Place a milk bottle (or other jar with a small opening) on the ground or floor. Let each kid try dropping ten clothespins into the bottle. See who can make the best score. Note: Yes, you can still buy clothespins in the supply section of most grocery stores. This was fun and played a lot at parties, along with spin the bottle when we were a little older. If you don’t know what spin the bottle is, you don’t need to hear it from me.
-Hide and Seek and when the game was to be over we yelled “ollie, ollie oxenfree”. Remember that?
-Hopscotch was great fun when we could find some chalk.
-My Dad had a huge collection of Lionel Trains with buildings and bridges, little trees, etc that was spread out on the upstairs floor. My brother and I would run that train and had more fun pretending. My dad had a car that dumped barrels off, one that had a door that opened and shut, and a bunch that did other things. What fun!!
-Of course all kids had a pair of Skates and usually a scraped knee or two if you were a beginner.
-Rode Bicycles – Do you remember how playing cards in the spokes transformed any bike into a motorcycle?
-Sand Box – I loved my sand box. Dad had put a roof on it so the sand stayed just right.
-I have already mentioned listening to the radio in the evenings. Daytime was outside time. No one stayed in side unless you were sick or the weather was bad.
-We went to the movies every Saturday morning
-And when we got old enough to get a library card, we went to the county library and read books or checked them out.
Boy do I wish I had saved a trunk load of those comics. Have you seen what they go for these days?
This is a picture of my dad, me, my grandma Winnie and my grandpa Sam (Dad’s mom and dad). My grandparents lived on a farm but I was amazed at my grandmother. She put her hat on for a picture and this was probably her very best dress and look she even has her best shoes on. I always remember my grandpa buttoning his shirt at the top. Another thing you might notice is that back in the olden days people never really smiled in photos. Check out some of the photos of your grandparents and I bet you find similar looks on their faces.
One of my favorite times with him was when he would tell me about his visit with the Indian Chief Geronimo when Geronimo was in prison at Ft Sill. I don’t remember why or when but he was very serious. When he was younger, my grandpa, was a very wealthy man in West Texas. That is a story for another time, maybe. I do remember a time we were visiting them and I went out in the barn and played with their collie dog. On the way home my parents noticed I was scratching something awful and needless to say I had more than half of the dogs fleas on me. When we got home my folks put me in a bathtub of cold ice water and I guess the fleas all died or jumped out because that was the last I heard about it.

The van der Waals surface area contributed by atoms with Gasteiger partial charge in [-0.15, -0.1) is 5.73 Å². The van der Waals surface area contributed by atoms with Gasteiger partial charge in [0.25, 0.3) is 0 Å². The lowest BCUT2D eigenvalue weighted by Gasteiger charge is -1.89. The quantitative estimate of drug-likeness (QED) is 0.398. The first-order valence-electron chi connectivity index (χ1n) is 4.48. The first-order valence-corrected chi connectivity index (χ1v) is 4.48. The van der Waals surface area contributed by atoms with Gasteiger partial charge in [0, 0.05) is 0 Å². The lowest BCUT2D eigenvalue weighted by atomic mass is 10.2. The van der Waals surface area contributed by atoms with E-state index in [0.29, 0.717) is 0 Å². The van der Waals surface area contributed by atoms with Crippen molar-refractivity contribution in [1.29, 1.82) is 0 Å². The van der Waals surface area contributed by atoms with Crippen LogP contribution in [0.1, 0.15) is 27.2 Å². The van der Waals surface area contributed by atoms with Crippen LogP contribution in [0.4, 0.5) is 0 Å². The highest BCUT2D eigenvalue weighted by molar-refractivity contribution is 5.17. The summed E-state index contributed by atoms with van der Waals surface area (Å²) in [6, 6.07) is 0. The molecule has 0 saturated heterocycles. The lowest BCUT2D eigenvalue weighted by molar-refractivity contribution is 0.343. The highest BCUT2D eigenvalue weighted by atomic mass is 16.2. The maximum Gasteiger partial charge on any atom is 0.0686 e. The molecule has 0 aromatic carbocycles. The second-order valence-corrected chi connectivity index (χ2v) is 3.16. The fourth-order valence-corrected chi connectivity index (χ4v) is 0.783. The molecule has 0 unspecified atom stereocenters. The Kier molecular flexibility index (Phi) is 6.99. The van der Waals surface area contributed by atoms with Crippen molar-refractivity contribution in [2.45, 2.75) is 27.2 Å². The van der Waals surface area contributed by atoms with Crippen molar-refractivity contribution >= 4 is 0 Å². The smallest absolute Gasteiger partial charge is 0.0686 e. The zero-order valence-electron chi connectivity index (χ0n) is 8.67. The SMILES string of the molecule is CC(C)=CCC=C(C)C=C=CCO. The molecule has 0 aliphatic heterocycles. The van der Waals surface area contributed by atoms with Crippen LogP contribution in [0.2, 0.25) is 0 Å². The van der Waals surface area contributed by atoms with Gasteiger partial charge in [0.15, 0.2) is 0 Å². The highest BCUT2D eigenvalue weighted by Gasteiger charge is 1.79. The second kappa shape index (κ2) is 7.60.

Have you ever wanted a really good book but can’t seem to find one that sounds like one you’d like to read? From the 40s, authors penned some really great books, both in fiction and non-fiction. Here are some of the Best of the 40s and ones that are a good read any year.
-How Green Was My Valley, Richard Llewellyn
-Kitty Foyle, Christopher Morley
–Mrs Miniver, Jan Struther. A British family struggles to survive the first days of World War II.In early summer 1939, middle-class English housewife Kay Miniver happily returns from a London shopping trip to Belham, the Thames Valley village in which she lives, and is flattered that station master Ballard has named his newly propagated rose after her. That night, Kay feels slightly guilty over buying an expensive hat, while her architect-husband Clem feels the same way about his new sportscar. When they eventually confess their respective purchases, they laugh, happy in the knowledge that they can now afford some of life’s little luxuries. The next day, Kay and Clem welcome home their eldest child Vin, who has returned home for the summer holiday and is a bit pompous after his year at Oxford. Vin embarrasses his parents when he insults Carol Beldon, granddaughter of local aristocrat Lady Beldon, when Carol comes to ask Kay to influence Ballard to withdraw his rose from competing against Lady Beldon’s in the annual flower show. At a dance that night, Carol receives a secret message………
-For Whom the Bell Tolls, Ernest Hemingway
-The Nazarene, Sholem Asch
-The Grapes of Wrath, John Steinbeck
-The Robe, Lloyd C. Douglas
-Keys of the Kingdom, A. J. Cronin
-A Tree Grows in Brooklyn, Betty Smith
-Mrs. Parkington, Louis Bromfield
-The Apostle, Sholem Asch
-Forever Amber, Kathleen
-The Egyptian, Mika Waltari
-Point of No Return, John P. Marquand
-Father of the Bride, Edward Streeter
-How to Win at Canasta, Oswald Jacoby
–Cheaper by the Dozen, Frank B. Gilbreth Jr. and Ernestine Gilbreth Carey
A pioneering efficiency expert tests his theories on his large family.
Ann Gilbreth, the oldest of the twelve children of Frank and Lillian Gilbreth, begins to relate some episodes from her family’s history. In 1921, when Ann is sixteen, the family lives in Providence, Rhode Island, where her father, an industrial engineer, is also an efficiency expert utilizing time and motion studies. Frank informs the family that they are moving to Montclair, New Jersey. Once the family is established there, Frank chairs one of his regular family council meetings to assign the children various chores that will assist Lillian and the two servants, Mrs. Monahan and Jim Bracken. When Frank goes to enroll five of the children in school, he tells the principal that he would like to meet the teachers, explaining that he wants the children placed in higher grades as their mental ages exceed their physical ages thanks to the complete home training program he has devised for them.
-The Greatest Story Ever Told, Fulton Oursler
-How to Stop Worrying and Start Living, Dale Carnegie
-Crusade in Europe, Dwight D. Eisenhower
-The Egg and I, Betty MacDonald
–Our Hearts Were Young and Gay, Cornelia Otis Skinner and Emily Kimbrough.
OUR HEARTS WERE YOUNG AND GAY is a travel essay that appeared
in 1942. Within, co-authors and best pals Cornelia Otis Skinner from Bryn Mawr, PA and Emily Kimbrough from Indiana share the experiences of an independent trip to Europe made in 1920 when young, footloose and relatively free of parental oversight. Skinner’s parents were traveling on a parallel but more or less separate itinerary. The charm of this delightful narrative lies in the fact that it’s a recollection of girlish innocence, naivete, and silliness told from the perspective of a more mature adulthood that achieves an engaging, self-deprecating wit. Had the two travelers been teenage boys, I doubt that such a retrospective tale would’ve been conceived and told by their grown-up counterparts; it’s just not a Guy Thing.
-The Last Time I Saw Paris, Elliot Paul
-Washington Is Like That, W. M. Kiplinger
-Blood, Sweat and Tears, Winston S. Churchill
-You Can’t Do Business with Hitler, Douglas Miller